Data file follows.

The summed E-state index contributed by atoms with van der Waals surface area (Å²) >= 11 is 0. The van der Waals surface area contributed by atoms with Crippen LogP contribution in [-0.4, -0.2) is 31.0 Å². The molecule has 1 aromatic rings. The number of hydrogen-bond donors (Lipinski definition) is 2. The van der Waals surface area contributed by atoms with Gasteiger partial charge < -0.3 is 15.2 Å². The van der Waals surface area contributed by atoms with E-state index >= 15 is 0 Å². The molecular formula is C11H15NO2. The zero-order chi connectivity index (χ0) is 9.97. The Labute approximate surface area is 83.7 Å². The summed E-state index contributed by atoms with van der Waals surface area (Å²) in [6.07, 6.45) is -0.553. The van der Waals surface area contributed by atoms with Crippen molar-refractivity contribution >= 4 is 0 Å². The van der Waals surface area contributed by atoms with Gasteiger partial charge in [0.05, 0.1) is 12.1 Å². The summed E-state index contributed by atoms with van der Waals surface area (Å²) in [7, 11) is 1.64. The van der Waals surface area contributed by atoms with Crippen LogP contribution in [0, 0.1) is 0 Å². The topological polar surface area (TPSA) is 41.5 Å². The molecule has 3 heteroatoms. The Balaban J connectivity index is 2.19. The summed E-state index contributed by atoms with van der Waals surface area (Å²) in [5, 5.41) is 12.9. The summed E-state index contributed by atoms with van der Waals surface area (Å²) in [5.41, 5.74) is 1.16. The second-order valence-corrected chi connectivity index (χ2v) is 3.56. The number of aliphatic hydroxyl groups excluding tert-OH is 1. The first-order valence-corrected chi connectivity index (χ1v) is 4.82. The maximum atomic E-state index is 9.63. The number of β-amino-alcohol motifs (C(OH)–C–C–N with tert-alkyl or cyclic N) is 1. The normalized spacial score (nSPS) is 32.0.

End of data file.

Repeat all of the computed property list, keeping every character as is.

The summed E-state index contributed by atoms with van der Waals surface area (Å²) >= 11 is 0. The van der Waals surface area contributed by atoms with Crippen LogP contribution in [-0.4, -0.2) is 31.0 Å². The molecule has 1 aromatic rings. The number of hydrogen-bond donors (Lipinski definition) is 2. The van der Waals surface area contributed by atoms with Gasteiger partial charge < -0.3 is 15.2 Å². The van der Waals surface area contributed by atoms with E-state index >= 15 is 0 Å². The molecular formula is C11H15NO2. The zero-order chi connectivity index (χ0) is 9.97. The Labute approximate surface area is 83.7 Å². The summed E-state index contributed by atoms with van der Waals surface area (Å²) in [6.07, 6.45) is -0.553. The van der Waals surface area contributed by atoms with Crippen molar-refractivity contribution >= 4 is 0 Å². The van der Waals surface area contributed by atoms with Gasteiger partial charge in [0.05, 0.1) is 12.1 Å². The summed E-state index contributed by atoms with van der Waals surface area (Å²) in [7, 11) is 1.64. The van der Waals surface area contributed by atoms with Crippen LogP contribution in [0, 0.1) is 0 Å². The topological polar surface area (TPSA) is 41.5 Å². The molecule has 3 heteroatoms. The Balaban J connectivity index is 2.19. The summed E-state index contributed by atoms with van der Waals surface area (Å²) in [5, 5.41) is 12.9. The summed E-state index contributed by atoms with van der Waals surface area (Å²) in [5.41, 5.74) is 1.16. The second-order valence-corrected chi connectivity index (χ2v) is 3.56. The number of aliphatic hydroxyl groups excluding tert-OH is 1. The first-order valence-corrected chi connectivity index (χ1v) is 4.82. The maximum atomic E-state index is 9.63. The number of β-amino-alcohol motifs (C(OH)–C–C–N with tert-alkyl or cyclic N) is 1. The normalized spacial score (nSPS) is 32.0.